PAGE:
Are you using Facebook Events to promote your gigs and festivals? You should be. Events are one of the social media giant’s many powerful tools for getting the word out and reaching fans. And Facebook is one of the top places where people discover things to do.

If you already use Facebook Events or are considering doing so, get the most out of the platform by following these best practices:

1. Create a new Event for each show

Develop a calendar of shows by creating a Facebook Event for each one. You’ll be able to promote Events individually, and fans will love being able to look at your calendar of Event listings as a whole.

  • Create the Event through your organisation’s Facebook page, not your personal account. You’ll get better features, including in-depth analytics.
  • Avoid sending too many invitations for each Event – it can be perceived as annoying and spammy.
  • If you are using Eventbrite, its “Publish to Facebook” button can help you populate your Event details automatically, and your Event will become a Facebook Official Event.
  • You can always click “Edit” to make tweaks to your Event page. If you’ve already set up a ticketing page, you may be able to set up the Facebook Event through your ticketing provider.
  • If you want to set up your Event before your tickets go on sale to build anticipation, create the Event directly through Facebook. You’ll be able to schedule an Event for publication and save drafts that other page admins can see, which makes collaboration easy.

2. Maximise your Event’s visibility

Use these steps to take advantage of Facebook’s considerable built-in features and help your Event be seen by fans.

  • Make sure the Events tab is one of the first tabs on your venue or festival page, so people can easily find a full list of Facebook Events. To rearrange the tab order, click “Settings”, then “Edit Page”, and drag Events to the top.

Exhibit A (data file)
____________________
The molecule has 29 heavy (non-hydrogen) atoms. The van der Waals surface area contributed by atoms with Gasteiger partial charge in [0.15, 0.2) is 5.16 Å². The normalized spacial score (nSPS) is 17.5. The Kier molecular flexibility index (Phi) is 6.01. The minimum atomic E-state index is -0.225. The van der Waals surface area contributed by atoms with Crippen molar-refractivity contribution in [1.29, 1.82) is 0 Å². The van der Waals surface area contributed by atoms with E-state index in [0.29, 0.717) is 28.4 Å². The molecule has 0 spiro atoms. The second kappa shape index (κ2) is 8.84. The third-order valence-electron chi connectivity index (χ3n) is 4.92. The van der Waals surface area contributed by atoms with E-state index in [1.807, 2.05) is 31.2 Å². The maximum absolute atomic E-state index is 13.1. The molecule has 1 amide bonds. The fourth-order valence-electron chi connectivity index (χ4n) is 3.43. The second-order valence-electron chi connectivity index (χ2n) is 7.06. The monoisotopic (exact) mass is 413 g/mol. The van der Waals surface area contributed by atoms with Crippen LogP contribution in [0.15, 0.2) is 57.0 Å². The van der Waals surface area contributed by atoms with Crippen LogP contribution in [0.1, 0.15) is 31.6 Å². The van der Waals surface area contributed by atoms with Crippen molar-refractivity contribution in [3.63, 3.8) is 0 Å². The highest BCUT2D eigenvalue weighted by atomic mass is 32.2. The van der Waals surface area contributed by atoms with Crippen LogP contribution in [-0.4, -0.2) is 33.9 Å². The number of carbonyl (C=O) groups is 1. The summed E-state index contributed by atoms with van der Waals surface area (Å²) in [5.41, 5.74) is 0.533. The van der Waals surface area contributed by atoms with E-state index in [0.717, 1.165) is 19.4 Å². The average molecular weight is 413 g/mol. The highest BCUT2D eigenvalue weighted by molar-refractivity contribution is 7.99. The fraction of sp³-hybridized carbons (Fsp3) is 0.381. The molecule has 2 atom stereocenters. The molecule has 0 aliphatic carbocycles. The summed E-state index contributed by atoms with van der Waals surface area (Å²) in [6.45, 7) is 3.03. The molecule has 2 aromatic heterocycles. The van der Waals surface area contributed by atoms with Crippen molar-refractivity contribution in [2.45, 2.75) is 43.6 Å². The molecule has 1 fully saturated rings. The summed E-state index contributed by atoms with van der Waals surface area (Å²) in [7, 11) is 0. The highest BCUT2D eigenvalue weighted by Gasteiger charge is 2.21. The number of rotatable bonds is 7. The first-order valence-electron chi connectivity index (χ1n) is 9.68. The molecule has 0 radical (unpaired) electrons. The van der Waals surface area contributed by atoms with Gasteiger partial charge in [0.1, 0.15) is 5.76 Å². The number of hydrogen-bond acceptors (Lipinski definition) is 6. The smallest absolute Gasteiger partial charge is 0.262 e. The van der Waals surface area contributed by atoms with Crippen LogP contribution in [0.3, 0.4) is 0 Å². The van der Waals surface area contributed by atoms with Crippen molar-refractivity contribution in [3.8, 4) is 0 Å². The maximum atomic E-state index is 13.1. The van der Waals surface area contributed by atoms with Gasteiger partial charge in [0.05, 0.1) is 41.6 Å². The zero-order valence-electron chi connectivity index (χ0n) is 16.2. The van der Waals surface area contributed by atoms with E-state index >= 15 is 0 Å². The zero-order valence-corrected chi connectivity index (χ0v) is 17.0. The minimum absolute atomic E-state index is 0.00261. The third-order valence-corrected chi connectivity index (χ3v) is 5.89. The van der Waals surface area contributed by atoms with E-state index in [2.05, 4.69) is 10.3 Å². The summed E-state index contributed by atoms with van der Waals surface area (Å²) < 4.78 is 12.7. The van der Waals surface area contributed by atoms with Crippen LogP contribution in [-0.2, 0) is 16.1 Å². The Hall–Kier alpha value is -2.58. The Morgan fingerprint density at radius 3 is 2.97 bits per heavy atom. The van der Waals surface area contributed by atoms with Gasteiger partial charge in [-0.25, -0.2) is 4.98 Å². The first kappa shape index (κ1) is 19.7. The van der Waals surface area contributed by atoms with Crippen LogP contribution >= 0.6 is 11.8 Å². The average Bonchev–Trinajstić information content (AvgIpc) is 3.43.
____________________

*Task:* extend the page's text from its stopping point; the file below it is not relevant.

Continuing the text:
• Check “Publish New Events to Timeline” within the Event page so fans will know when you’ve created a new Event.
  • Share your Event on your page to reach your followers. This option is under the “Invite” menu.
  • Add co-hosts, such as artists or sponsors, to extend your reach and expand sharing.
  • Share your entire Events calendar as www.facebook.com/[YourPageName]/events.

3. Promote the Event with Facebook ads

Facebook ads are the best way to get your Event in front of the right audience. And Facebook has powerful targeting tools to help you pinpoint that audience.

  • Boosting Facebook Events is simple and can be effective, but creating a new ad campaign in Ad Manager will also give you the complete set of audience targeting options.
  • Make sure you don’t target people who have already responded to your Event. Instead, identify a new audience off their friends, or people who viewed or responded to any of your prior Events.
  • Create and post ads directly on the artist’s page to pinpoint their fans within a certain distance from the venue. Get the band’s permission to post, and collaborate on the copy. Whether you pay for it or split the cost, it will look like an ad from the band.